Who Pushes Community Solar Now? Utilities!

Sept. 30, 2014
Community solar projects are on the rise, driven by utilities interested in offering customers new options. Colorado is the leading state for new community solar projects, says a new study from SEPA. The average community solar program has 213 participants purchasing power from a 1-MW system.

The number of community solar projects has jumped by 64 percent in just the last 18 months, says a new study by the Solar Electric Power Association.

And leading the charge are, believe it or not, utilities.

Utilities have or are developing 87 percent of all community solar programs now online, 60 percent of active and planned community solar systems, and 96 percent of all active and planned community solar capacity in the US, says SEPA.

A community solar project (also called a solar garden) is generally a centrally located project or group of projects that community members participate in. They can purchase or lease shares in the project, without having any solar panels on their homes, and receive financial credits for participating.

“The average community solar program has 213 participants purchasing power from a 1 megawatt system which is 71 percent subscribed,” says the study.

Utilities are the leaders in this effort for good reason. Utilities can develop these projects without the need for legislation, says Becky Campbell, senior manager of research at SEPA. “There aren’t a lot of community solar programs led by community groups or third parties,” she says. Most community solar programs involve customer billing and bill credits, and utilities are best positioned to set them up, she says.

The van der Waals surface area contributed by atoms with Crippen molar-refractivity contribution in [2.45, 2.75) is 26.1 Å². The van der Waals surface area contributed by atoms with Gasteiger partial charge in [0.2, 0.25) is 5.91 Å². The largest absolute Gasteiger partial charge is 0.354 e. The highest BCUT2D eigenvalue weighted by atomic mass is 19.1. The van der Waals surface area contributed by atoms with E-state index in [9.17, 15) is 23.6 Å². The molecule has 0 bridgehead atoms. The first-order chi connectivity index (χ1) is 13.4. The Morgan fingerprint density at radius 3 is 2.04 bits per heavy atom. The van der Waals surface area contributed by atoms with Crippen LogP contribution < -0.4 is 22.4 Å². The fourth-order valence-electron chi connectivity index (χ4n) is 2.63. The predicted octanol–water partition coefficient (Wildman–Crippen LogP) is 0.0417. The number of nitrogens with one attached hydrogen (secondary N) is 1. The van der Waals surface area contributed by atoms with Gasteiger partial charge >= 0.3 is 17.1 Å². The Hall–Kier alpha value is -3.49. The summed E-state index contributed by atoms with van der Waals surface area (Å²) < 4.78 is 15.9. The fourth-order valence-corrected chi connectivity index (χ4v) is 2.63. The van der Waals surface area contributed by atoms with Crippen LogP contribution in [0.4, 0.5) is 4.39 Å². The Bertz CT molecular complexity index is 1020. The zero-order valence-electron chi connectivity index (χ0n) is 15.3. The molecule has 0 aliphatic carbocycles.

Follow EnergyEfficiencyMarkets.com on Twitter @EfficiencyMkts,

Interestingly, co-ops are the main drivers behind community solar – accounting for 44 percent of all programs. That’s true even though they have the least amount of solar installed. They have little solar because they’re small and generally have low electric rates.

However, co-ops often see community solar as supporting their missions, says Campbell.

The leading state, in terms of community solar, is Colorado. “Of the 57 programs SEPA now tracks, 31 are in the eight states with community solar laws, and the remaining 26 are in states without such mandates. Colorado leads the nation with 11 community solar projects on line and another two in development,” says SEPA’s press release.

While community solar is still in the early stages, the utilities’ interest in it points to a general desire to change and offer new programs, says Mike Taylor, SEPA research director.

“Utilities are thinking of ways to innovate and offer new products and services. They’re thinking, ‘How do we stay engaged with customers when they have new choices?'” he says.

An executive summary of the report, “Expanding Solar Access Through Utility-Led Community Solar,  is available here.

About the Author

Lisa Cohn | Contributing Editor

I focus on the West Coast and Midwest. Email me at [email protected]

I’ve been writing about energy for more than 20 years, and my stories have appeared in EnergyBiz, SNL Financial, Mother Earth News, Natural Home Magazine, Horizon Air Magazine, Oregon Business, Open Spaces, the Portland Tribune, The Oregonian, Renewable Energy World, Windpower Monthly and other publications. I’m also a former stringer for the Platts/McGraw-Hill energy publications. I began my career covering energy and environment for The Cape Cod Times, where Elisa Wood also was a reporter. I’ve received numerous writing awards from national, regional and local organizations, including Pacific Northwest Writers Association, Willamette Writers, Associated Oregon Industries, and the Voice of Youth Advocates. I first became interested in energy as a student at Wesleyan University, Middletown, Connecticut, where I helped design and build a solar house.

Twitter: @LisaECohn

Linkedin: LisaEllenCohn

Facebook: Energy Efficiency Markets